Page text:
Race Discrimination in Public Higher Education: Interpreting Federal Civil Rights Enforcement, 1964-1996

By Carrasco, Gilbert Paul | Academe, January/February 1999 | Go to article overview

Race Discrimination in Public Higher Education: Interpreting Federal Civil Rights Enforcement, 1964-1996


Carrasco, Gilbert Paul, Academe


Race Discrimination in Public Higher Education: Interpreting Federal Civil Rights Enforcement, 1964-1996

John B. Williams. Westport, Conn.: Praeger Publishers, 1997, 203 pp., $23.75

ALTHOUGH I SOMETIMES APPROACH books about law that are written by nonlawyers with some trepidation, Race Discrimination in Public Higher Education by John B. Williams, professor of education at the University of Alabama-Birmingham, explains convincingly why desegregation in public higher education has been such a dismal failure.

Some less informed observers might attribute segregation in the university systems that Williams analyzes-in Georgia, Alabama, Mississippi, and Louisiana-to the long-standing existence of and support for historically black colleges and universities (which Williams refers to as TBIs, or traditionally black institutions). Williams shows that such an explanation is too facile. The reality of discrimination in public higher education is characterized by the concerted efforts of state and university officials to perpetuate inequities, disregard judicial mandates, and obfuscate issues when required to explain continuing patterns of segregation.

In his case study of Georgia's university system, Williams describes its administrators' misguided assumption that they had limited authority to act against segregation; their reliance on allegedly uncontrollable external factors as an excuse for doing little to eradicate segregation; their mistaken position that state policies unrelated to desegregation, such as increasing enrollments of white students in all institutions, were responsive to civil rights concerns; and their deliberate decisions to minimize compliance or to perpetuate noncompliance. Moreover, the refusals of several governors to fund the universities' requests for capital necessary for desegregation constantly shifted accountability from one state entity to another.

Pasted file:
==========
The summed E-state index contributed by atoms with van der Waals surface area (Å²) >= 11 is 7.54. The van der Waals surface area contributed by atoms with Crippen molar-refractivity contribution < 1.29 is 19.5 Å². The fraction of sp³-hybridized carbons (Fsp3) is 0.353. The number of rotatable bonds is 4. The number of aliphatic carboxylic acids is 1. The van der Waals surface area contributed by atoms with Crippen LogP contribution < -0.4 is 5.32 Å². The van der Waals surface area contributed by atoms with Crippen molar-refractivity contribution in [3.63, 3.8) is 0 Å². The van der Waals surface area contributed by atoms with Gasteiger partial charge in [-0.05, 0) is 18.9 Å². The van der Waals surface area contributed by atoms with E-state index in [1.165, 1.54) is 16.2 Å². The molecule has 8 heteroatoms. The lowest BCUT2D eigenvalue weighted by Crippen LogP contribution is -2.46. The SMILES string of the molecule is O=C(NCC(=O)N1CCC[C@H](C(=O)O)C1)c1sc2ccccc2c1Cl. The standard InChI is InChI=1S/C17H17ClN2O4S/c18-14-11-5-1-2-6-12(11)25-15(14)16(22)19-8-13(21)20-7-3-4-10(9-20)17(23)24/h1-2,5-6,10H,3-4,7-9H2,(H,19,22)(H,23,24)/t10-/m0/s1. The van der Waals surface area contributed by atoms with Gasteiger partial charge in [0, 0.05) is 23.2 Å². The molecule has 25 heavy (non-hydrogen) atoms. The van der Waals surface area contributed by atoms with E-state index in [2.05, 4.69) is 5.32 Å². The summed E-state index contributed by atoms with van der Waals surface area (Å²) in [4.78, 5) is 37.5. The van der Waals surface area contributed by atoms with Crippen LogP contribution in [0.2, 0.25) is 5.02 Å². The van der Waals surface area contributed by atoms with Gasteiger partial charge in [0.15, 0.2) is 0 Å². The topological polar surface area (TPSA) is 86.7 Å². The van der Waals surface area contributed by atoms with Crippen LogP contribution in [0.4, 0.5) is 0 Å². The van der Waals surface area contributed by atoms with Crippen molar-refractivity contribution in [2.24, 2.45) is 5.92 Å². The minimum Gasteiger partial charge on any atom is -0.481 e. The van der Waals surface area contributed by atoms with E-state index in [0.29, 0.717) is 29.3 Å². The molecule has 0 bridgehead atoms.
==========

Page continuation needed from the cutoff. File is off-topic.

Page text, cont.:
In his analysis of Mississippi's system, Williams focuses on the implementation of the Supreme Court's 1992 decision in United States v. Fordice. The Court held that a state is required to eliminate the present effects of discrimination if these effects can be traced to its prior system of segregation, are without some educational justification, and could in fact be eliminated. Notwithstanding the Court's edict, Williams argues that Mississippi's system of higher education continued to be segregated because of different policies for undergraduate admissions at TBIs, on the one hand, and traditionally white institutions, on the other; duplicative academic programs at these two types of institutions; unequal funding for landgrant programs; and unequal library resources and monies for equipment of every sort.

Williams's analyses of the university systems in Alabama and Louisiana are not as detailed as his examination of the systems in Georgia and Mississippi, but he highlights deficiencies in Alabama (for example, inequities in funding and physical facilities) and also reports one of the more outrageous and perhaps little known facts about Louisiana State University: it awarded most of its fifty-- four minority scholarships to white students over a two-year period.

Williams does not spare the federal government from criticism, as he discusses the reasons for federal inaction and lack of oversight by the Office for Civil Rights of the Department of Education (formerly, the Department of Health, Education, and Welfare) and the Civil Rights Division of the Department of Justice. …

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